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The €1.32 billion (AUS$ 2.14 billion) contract, awarded by the South Australian Department of Infrastructure and Transport to Keolis in September 2020, is for a period of eight to 12 years. It is the first time that the South Australia network will be managed by a private operator.
Spanning 131km — including 39km of electrified track — the commuter rail network features 89 stations and six lines (Belair, Gawler, Outer Harbor and Seaford, Grange and Tonsley).
Keolis will partner with the Department for Infrastructure and Transport to successfully operate the 650m Flinders Link extension launched in December 2020 to enhance access to the Flinders Medical Centre and Flinders University precinct.
Over the contract period, Keolis Downer will also introduce 12 additional electric trains to the network’s 92-train fleet, which already features 22 locomotives powered by electricity, to offer a more comfortable passenger experience and increase vehicle capacity by 15 per cent during peak hours.
Two hundred employees, including drivers, passenger service assistants (PSAs) and customer information officers, were transferred from the South Australian government or recruited externally. As Keolis Downer continues to expand its staff numbers to ensure the highest levels of safety, operational efficiency and passenger satisfaction, new staff members have been trained in Keolis’ “Zero Harm” safety culture and “Think Like a Passenger” approach.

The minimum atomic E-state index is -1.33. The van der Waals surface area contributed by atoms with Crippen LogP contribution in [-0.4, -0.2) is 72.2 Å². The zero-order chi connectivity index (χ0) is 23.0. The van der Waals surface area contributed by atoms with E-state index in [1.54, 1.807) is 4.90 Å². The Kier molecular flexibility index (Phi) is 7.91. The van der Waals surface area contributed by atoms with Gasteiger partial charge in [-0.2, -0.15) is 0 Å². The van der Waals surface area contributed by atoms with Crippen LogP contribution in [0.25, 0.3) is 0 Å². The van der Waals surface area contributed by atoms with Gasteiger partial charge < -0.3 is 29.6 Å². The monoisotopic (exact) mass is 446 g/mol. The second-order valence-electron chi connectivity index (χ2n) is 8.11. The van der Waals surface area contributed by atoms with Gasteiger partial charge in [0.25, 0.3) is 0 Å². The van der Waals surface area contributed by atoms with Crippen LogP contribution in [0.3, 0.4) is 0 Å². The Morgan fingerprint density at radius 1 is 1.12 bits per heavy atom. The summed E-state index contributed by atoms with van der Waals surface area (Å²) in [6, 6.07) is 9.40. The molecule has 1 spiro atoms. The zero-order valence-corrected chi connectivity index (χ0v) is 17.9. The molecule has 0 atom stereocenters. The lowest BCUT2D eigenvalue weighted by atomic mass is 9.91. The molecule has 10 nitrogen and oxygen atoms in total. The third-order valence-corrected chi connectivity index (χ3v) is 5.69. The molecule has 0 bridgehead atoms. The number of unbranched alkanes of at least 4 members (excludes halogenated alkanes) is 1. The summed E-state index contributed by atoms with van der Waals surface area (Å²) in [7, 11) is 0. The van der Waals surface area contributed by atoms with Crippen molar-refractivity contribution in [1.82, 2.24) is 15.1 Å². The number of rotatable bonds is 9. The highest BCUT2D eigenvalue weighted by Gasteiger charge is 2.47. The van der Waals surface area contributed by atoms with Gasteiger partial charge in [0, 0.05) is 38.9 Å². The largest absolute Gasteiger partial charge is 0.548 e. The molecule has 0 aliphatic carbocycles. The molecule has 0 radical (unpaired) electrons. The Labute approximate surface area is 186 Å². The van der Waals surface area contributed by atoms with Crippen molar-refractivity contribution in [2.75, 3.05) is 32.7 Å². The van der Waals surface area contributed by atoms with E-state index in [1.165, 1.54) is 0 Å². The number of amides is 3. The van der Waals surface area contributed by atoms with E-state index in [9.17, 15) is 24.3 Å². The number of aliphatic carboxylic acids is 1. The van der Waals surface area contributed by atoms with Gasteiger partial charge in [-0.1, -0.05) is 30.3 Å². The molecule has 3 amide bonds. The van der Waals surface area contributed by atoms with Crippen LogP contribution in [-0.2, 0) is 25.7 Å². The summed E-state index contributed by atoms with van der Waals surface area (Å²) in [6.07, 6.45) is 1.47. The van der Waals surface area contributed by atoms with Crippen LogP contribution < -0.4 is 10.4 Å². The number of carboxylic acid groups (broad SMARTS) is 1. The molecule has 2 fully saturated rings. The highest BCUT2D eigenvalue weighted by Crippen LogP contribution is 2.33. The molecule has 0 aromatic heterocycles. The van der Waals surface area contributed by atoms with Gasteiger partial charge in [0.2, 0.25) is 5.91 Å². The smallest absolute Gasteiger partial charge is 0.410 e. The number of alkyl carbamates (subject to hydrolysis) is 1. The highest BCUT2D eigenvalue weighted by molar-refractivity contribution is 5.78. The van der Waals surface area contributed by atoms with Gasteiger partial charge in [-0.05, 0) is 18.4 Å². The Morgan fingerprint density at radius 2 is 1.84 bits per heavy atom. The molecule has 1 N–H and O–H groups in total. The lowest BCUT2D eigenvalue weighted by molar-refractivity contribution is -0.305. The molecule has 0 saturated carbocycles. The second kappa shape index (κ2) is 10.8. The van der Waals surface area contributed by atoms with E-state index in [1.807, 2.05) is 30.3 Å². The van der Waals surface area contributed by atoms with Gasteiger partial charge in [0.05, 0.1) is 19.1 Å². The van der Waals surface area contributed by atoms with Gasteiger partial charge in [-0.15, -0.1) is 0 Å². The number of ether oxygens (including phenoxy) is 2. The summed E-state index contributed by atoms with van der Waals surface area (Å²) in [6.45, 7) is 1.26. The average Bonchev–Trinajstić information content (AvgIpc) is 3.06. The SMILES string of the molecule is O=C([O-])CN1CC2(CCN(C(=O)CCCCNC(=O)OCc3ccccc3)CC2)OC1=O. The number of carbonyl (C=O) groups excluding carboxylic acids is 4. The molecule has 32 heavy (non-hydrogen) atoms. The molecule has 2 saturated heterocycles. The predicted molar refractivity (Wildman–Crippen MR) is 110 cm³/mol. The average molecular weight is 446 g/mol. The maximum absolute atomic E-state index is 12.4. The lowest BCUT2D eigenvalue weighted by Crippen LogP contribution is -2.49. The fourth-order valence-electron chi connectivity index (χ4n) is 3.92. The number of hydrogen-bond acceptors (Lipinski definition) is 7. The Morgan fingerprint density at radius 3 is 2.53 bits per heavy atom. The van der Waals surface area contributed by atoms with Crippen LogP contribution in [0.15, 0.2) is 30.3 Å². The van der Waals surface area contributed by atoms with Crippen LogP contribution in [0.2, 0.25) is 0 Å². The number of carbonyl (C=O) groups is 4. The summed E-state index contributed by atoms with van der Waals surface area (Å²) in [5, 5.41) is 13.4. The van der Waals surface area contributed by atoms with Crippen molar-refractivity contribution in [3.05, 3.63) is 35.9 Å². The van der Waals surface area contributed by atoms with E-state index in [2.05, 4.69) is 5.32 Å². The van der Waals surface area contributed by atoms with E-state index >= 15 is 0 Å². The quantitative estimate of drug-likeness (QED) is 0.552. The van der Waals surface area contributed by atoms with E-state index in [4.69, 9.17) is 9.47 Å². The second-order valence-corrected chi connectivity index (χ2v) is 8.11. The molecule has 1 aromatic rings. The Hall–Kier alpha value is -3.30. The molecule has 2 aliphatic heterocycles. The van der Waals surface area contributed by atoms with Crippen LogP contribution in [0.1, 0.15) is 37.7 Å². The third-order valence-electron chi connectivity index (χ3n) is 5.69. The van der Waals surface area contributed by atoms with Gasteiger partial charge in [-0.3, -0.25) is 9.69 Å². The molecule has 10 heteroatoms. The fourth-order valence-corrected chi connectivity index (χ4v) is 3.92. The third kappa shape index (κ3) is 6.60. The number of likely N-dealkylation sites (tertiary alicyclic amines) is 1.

Keolis Downer staff members in Adelaide are also equipped with smartphones to anticipate and meet the needs of passengers by responding to enquiries with real-time information about train timetables and traffic conditions.
“As we warmly welcome new staff members to our global team, we are delighted to embark on this exciting journey with them and bring our strong safety and customer service culture to Adelaide’s commuter rail network,” commented Bernard Tabary, CEO International at Keolis Group. “We look forward to building our partnership with the Government of South Australia to optimise the commuter rail passenger experience in Adelaide.”
This article first appeared on www.globalrailwayreview.com
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